Davis acting his ass off in the film "A Man Called Adam"

Davis acting his ass off in the film “A Man Called Adam” click here

Unlike Vereen and Davis, I believe Bey being mediocre in all of these is still able to dupe the American public into thinking she is a singer on a high level.  She is not the best singer, she is not the best dancer, and she is not the best actor by any stretch of the imagination.  Today’s entertainer does it all and is categorized wrongly as a singer.  And it is because of this wrongly placed moniker Bey, an entertainer, was chosen and expected to do the work of a singer at the Presidential inauguration.  I believe this was made a scandal because we expected Bey to be that amazing singer and she failed us.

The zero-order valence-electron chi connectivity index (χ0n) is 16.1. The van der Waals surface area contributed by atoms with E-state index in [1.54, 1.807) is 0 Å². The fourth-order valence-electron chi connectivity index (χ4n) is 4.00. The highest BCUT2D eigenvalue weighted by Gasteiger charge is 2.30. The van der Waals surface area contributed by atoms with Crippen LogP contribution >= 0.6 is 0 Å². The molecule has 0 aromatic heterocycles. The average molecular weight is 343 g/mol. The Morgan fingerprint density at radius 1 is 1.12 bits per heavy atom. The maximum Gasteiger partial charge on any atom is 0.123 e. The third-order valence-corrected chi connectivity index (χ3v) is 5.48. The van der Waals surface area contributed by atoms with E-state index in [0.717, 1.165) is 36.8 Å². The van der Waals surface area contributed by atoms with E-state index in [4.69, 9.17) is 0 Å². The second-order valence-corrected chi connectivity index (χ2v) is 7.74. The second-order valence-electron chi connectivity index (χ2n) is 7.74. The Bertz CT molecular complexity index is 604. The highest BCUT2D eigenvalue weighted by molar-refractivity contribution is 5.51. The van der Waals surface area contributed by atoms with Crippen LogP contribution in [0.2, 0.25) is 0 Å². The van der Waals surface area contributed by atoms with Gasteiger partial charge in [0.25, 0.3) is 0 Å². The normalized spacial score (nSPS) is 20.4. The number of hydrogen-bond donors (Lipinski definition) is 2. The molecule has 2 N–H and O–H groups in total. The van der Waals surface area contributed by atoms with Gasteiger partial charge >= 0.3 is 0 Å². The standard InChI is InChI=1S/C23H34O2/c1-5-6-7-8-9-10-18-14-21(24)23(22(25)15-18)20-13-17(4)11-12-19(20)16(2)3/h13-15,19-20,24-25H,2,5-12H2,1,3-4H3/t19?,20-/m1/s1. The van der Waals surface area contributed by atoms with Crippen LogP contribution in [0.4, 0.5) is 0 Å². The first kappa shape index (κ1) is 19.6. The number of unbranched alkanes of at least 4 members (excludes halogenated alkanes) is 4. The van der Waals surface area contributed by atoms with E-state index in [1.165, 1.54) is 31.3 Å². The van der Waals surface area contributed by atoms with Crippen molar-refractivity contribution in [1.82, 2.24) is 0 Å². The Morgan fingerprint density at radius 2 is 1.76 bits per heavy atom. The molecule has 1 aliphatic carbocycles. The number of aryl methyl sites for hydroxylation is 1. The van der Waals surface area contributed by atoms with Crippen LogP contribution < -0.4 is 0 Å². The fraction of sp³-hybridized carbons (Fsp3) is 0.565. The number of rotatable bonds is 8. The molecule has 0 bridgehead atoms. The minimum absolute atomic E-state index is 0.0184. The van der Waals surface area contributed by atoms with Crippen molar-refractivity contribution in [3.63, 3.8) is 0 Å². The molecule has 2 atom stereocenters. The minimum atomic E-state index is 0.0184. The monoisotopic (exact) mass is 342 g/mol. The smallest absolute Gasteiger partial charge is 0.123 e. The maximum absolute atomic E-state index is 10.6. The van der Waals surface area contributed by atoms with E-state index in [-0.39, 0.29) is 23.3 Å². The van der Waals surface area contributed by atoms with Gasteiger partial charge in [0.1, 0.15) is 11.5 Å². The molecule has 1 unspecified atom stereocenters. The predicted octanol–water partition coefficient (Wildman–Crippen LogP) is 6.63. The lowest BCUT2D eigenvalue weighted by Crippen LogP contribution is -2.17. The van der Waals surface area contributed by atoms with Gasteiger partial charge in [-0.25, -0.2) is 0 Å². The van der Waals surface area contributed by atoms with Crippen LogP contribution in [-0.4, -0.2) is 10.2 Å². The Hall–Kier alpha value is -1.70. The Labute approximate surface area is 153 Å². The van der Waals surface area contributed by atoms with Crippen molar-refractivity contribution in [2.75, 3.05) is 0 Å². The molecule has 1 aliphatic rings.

Furthermore, I believe Bey knows she can’t sing on that level.  According to all the reports and articles, Bey at the last minute decided to lip sync her performance.  Why?  Was she nervous? Did she forget the words?  I think not! She has sung the Star Spangled Banner many times before both live and lip-synched.  I believe she did not feel capable of creating a memorable performance with her knowingly limited skill.  I can imagine her saying to H.O.V.A., “I know I’m not going to be able to sing anything better than what I did in the studio yesterday not to mention I have not practiced with the Marine Band.”  She lacked the ability and with this lacked the confidence to even try.  In so many words she had no guts, no courage, no gumption . . . in essence no Balls!  This is completely expected when you don’t believe in your own talent.  Bey demonstrated pure fear.  Any stellar singer worth anything would have marched out on the steps of the Capital and did the damn thang!  Four years ago Aretha Franklin sang her ass off in colder weather and very little warm up time.  In an interview about her spectacular performance she commented that she wished she had more time to warm up because her performance would have been better . . .  Balls!  Oh and she also commented she wanted to give this historical occasion an atmosphere of authenticity.  However when you are unsure of you own instrument or lack the ability you will fold like a wet noodle.  Luckily Bey recorded a stand in the day before and tagged out of the task.